I have commented about ageism in healthcare before. Like many of the other “isms”, ageism is only worth mentioning because ultimately it affects how we all receive care. And like any systemic problems it often is masked as being “just the way things are”.
As many of you know, I am a registered nurse. I also happen to be male (which has produced all sorts of interesting situations by itself). Am also within spitting distance of the traditional retirement age in this country–age 65.
Recently I decided that after a rather long hiatus I wanted to “go back” to home health nursing. For those of you unfamiliar with this specialty in nursing, home health nursing tends to be light on technical—at least high tech–skill requirements and rather heavy on people skills. That means that know how to communicate with patients, family, other clinicians, and caregivers, as well as all those in the patient’s immediate environment, is far more important that know how to do advanced treatments. If advanced treatments are needed (complex wound care or drug administration), it is still usually done in a hospital or clinic.
Home health is an area where gender and age should matter least in good patient care. However, after working (briefly) in the field and recently looking for a new employment situation (my old home health agency decided to shut its doors) I see that ageism, and to lesser extent sexism, is still alive and well in the American healthcare environment.
Not that I’m complaining. Nursing generally (and home health in particular) have been very good to me. The practices, generally and in particular, have enabled to make a decent living and to make a difference in patient’s lives. What I’m puzzled about is this:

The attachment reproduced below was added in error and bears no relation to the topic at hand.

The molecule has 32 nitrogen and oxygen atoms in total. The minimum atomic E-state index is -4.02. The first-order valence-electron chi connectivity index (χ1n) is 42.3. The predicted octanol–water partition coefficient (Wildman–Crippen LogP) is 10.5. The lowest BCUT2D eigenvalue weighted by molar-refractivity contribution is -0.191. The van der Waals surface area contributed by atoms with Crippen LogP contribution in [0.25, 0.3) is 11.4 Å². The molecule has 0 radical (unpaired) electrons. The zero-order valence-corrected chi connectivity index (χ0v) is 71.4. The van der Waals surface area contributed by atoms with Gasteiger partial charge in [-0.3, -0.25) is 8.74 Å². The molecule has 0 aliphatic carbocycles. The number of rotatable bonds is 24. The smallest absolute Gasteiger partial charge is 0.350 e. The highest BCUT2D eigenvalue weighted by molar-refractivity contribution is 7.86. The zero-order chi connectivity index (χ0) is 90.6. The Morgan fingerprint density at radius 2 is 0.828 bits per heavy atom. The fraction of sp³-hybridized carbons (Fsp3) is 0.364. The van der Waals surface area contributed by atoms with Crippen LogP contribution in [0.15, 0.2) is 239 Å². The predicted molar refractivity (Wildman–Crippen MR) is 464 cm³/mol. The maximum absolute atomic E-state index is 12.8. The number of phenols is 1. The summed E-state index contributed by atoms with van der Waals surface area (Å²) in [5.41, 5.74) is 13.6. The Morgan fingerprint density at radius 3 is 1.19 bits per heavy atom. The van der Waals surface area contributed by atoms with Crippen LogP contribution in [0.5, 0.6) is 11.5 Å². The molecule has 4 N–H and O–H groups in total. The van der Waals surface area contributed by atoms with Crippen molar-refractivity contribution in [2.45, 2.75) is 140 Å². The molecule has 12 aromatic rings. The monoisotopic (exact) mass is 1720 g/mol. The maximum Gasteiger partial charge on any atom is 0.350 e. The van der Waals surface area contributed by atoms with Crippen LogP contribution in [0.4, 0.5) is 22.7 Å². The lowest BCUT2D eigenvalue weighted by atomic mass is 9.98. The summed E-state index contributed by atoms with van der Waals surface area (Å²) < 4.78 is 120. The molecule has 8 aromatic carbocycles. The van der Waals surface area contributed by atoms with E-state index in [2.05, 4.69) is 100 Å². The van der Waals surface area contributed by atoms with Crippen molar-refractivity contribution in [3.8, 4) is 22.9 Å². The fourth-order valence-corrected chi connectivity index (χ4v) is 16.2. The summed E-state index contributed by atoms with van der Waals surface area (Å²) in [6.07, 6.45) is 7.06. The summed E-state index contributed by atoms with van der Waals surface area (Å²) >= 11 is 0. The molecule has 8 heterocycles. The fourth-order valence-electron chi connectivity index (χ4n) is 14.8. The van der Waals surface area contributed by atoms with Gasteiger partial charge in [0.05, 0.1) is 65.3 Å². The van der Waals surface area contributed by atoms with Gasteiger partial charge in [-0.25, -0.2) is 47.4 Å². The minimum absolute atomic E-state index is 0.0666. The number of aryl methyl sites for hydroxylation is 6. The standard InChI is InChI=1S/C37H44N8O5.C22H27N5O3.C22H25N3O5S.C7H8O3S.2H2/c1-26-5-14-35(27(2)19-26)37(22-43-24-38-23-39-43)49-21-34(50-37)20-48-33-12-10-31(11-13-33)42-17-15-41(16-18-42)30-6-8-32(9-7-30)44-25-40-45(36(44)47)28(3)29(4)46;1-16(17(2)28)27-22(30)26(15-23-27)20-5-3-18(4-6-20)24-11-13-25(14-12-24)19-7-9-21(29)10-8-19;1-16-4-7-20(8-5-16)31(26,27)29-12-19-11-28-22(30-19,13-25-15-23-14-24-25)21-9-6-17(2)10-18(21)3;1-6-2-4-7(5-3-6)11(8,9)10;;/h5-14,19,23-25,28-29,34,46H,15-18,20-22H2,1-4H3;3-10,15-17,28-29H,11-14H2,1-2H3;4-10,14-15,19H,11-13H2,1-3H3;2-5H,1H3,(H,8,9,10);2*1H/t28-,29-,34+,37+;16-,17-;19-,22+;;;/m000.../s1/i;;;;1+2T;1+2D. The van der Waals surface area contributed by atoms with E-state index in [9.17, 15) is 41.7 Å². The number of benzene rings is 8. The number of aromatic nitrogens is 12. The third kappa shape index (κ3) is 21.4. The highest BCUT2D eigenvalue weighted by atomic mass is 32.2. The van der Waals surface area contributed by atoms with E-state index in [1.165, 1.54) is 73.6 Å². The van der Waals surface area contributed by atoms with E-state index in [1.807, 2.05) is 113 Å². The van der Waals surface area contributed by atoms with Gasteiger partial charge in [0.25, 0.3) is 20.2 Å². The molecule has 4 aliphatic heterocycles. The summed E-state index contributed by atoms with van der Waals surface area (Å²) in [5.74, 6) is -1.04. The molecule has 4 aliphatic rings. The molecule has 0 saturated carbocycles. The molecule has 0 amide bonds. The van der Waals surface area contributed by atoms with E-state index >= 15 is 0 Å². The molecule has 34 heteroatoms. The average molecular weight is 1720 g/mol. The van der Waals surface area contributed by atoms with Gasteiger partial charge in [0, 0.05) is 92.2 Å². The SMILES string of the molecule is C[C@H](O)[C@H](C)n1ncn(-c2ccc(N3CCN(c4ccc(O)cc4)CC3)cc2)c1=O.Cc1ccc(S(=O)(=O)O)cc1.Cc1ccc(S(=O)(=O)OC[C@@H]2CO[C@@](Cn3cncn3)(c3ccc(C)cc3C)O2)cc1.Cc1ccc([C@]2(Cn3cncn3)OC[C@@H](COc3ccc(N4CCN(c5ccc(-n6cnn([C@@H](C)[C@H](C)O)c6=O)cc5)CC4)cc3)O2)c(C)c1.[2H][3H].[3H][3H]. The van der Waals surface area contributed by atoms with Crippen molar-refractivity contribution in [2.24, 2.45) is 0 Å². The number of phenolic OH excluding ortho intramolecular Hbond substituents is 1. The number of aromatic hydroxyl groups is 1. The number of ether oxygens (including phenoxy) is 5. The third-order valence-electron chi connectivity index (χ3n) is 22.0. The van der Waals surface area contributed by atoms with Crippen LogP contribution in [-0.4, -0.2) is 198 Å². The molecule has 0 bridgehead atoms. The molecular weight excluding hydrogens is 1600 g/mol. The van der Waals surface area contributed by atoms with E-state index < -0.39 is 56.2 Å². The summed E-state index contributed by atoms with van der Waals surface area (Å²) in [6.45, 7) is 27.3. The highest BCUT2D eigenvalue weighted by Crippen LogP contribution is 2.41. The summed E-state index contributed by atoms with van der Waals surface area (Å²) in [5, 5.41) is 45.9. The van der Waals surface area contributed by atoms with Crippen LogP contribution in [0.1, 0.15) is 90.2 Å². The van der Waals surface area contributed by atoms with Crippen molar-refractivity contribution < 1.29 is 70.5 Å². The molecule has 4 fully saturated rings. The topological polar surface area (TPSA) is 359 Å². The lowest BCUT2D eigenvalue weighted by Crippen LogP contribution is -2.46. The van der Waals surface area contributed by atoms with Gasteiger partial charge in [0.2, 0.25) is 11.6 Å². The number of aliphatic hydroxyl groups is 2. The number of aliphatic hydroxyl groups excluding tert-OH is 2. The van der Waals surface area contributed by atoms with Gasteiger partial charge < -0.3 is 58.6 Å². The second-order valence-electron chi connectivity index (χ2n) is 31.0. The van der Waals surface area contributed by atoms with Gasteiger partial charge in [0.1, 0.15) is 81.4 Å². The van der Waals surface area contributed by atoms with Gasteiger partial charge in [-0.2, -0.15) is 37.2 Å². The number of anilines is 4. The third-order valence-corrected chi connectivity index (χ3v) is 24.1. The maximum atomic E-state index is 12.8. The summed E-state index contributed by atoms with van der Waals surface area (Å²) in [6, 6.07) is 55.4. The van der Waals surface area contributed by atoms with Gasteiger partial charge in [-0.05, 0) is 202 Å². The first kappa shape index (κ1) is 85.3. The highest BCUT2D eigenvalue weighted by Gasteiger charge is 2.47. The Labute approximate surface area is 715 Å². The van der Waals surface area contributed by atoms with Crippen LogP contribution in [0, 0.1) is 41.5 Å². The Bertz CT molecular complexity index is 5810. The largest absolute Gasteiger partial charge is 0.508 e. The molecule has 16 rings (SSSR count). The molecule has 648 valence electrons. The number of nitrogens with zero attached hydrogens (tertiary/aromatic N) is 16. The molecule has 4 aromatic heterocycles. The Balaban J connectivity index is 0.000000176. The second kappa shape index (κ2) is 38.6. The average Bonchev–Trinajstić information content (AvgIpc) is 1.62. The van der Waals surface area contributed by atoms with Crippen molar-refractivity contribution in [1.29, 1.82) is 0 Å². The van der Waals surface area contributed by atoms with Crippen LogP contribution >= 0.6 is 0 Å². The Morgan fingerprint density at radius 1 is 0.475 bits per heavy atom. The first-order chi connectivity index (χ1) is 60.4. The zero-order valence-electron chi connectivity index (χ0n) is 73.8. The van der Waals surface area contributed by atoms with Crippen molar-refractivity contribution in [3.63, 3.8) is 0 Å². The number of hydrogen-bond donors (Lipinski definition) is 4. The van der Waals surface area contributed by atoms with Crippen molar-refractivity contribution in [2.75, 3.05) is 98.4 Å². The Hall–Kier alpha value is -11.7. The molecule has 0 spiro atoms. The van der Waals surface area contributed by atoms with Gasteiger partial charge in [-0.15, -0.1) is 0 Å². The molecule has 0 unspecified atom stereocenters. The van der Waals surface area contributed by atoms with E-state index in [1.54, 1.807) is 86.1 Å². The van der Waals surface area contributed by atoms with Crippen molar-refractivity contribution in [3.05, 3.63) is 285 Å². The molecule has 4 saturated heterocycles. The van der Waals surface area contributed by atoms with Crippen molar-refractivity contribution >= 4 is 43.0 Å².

In a field where the absence of judgment is essential to good outcomes, why is healthcare still so “judgy”. Doctors are supposed to look and behave like this (many I know do not) and nurses are supposed to look and behave like this (more and more this NOT the case).
I would like to think that things are changing, but as long as there are pockets of resistance–reinforcement of the status quo around roles and clinical professionals–I feel a need for all of us to continue to speak out. Of course, like many social ills, the first step to doing something is self-awareness.
Take a couple of minutes, take a look around you. See what there is that you do to eliminate the shadows in your own thinking. When you think of a nurse, what do you think of? What about a new grad nurse versus an advanced practice nurse? Have medical professionals that have gone the medical school route made any greater strides in overcoming gender-typing or age-typing?
Let me know your thoughts!